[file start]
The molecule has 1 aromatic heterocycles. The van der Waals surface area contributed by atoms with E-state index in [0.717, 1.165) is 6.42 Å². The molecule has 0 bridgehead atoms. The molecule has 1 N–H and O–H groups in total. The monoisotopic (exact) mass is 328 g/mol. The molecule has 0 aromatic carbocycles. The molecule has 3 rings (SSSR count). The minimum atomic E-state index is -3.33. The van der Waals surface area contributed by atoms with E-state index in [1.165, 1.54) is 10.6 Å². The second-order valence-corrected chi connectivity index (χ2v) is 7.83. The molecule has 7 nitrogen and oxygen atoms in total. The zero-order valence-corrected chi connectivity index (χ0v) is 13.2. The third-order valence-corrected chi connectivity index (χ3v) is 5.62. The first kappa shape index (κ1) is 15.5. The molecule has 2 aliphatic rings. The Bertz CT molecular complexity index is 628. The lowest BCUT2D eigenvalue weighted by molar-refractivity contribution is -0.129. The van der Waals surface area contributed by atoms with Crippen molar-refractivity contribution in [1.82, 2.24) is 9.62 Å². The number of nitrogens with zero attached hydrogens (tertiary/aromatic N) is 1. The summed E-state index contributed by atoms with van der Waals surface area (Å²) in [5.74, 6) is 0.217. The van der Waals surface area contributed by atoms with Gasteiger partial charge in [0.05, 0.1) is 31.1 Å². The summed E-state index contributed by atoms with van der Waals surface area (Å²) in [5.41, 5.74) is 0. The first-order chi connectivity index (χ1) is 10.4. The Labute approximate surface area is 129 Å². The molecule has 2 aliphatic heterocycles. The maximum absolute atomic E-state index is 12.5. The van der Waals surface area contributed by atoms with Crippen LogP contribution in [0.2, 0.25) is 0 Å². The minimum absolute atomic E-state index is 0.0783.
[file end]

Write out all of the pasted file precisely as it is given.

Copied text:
The molecule has 1 aromatic heterocycles. The van der Waals surface area contributed by atoms with E-state index in [0.717, 1.165) is 6.42 Å². The molecule has 0 bridgehead atoms. The molecule has 1 N–H and O–H groups in total. The monoisotopic (exact) mass is 328 g/mol. The molecule has 0 aromatic carbocycles. The molecule has 3 rings (SSSR count). The minimum atomic E-state index is -3.33. The van der Waals surface area contributed by atoms with E-state index in [1.165, 1.54) is 10.6 Å². The second-order valence-corrected chi connectivity index (χ2v) is 7.83. The molecule has 7 nitrogen and oxygen atoms in total. The zero-order valence-corrected chi connectivity index (χ0v) is 13.2. The third-order valence-corrected chi connectivity index (χ3v) is 5.62. The first kappa shape index (κ1) is 15.5. The molecule has 2 aliphatic rings. The Bertz CT molecular complexity index is 628. The lowest BCUT2D eigenvalue weighted by molar-refractivity contribution is -0.129. The van der Waals surface area contributed by atoms with Crippen molar-refractivity contribution in [1.82, 2.24) is 9.62 Å². The number of nitrogens with zero attached hydrogens (tertiary/aromatic N) is 1. The summed E-state index contributed by atoms with van der Waals surface area (Å²) in [5.74, 6) is 0.217. The van der Waals surface area contributed by atoms with Gasteiger partial charge in [0.05, 0.1) is 31.1 Å². The summed E-state index contributed by atoms with van der Waals surface area (Å²) in [5.41, 5.74) is 0. The first-order chi connectivity index (χ1) is 10.4. The Labute approximate surface area is 129 Å². The molecule has 2 aliphatic heterocycles. The maximum absolute atomic E-state index is 12.5. The van der Waals surface area contributed by atoms with Crippen LogP contribution in [0.2, 0.25) is 0 Å². The minimum absolute atomic E-state index is 0.0783.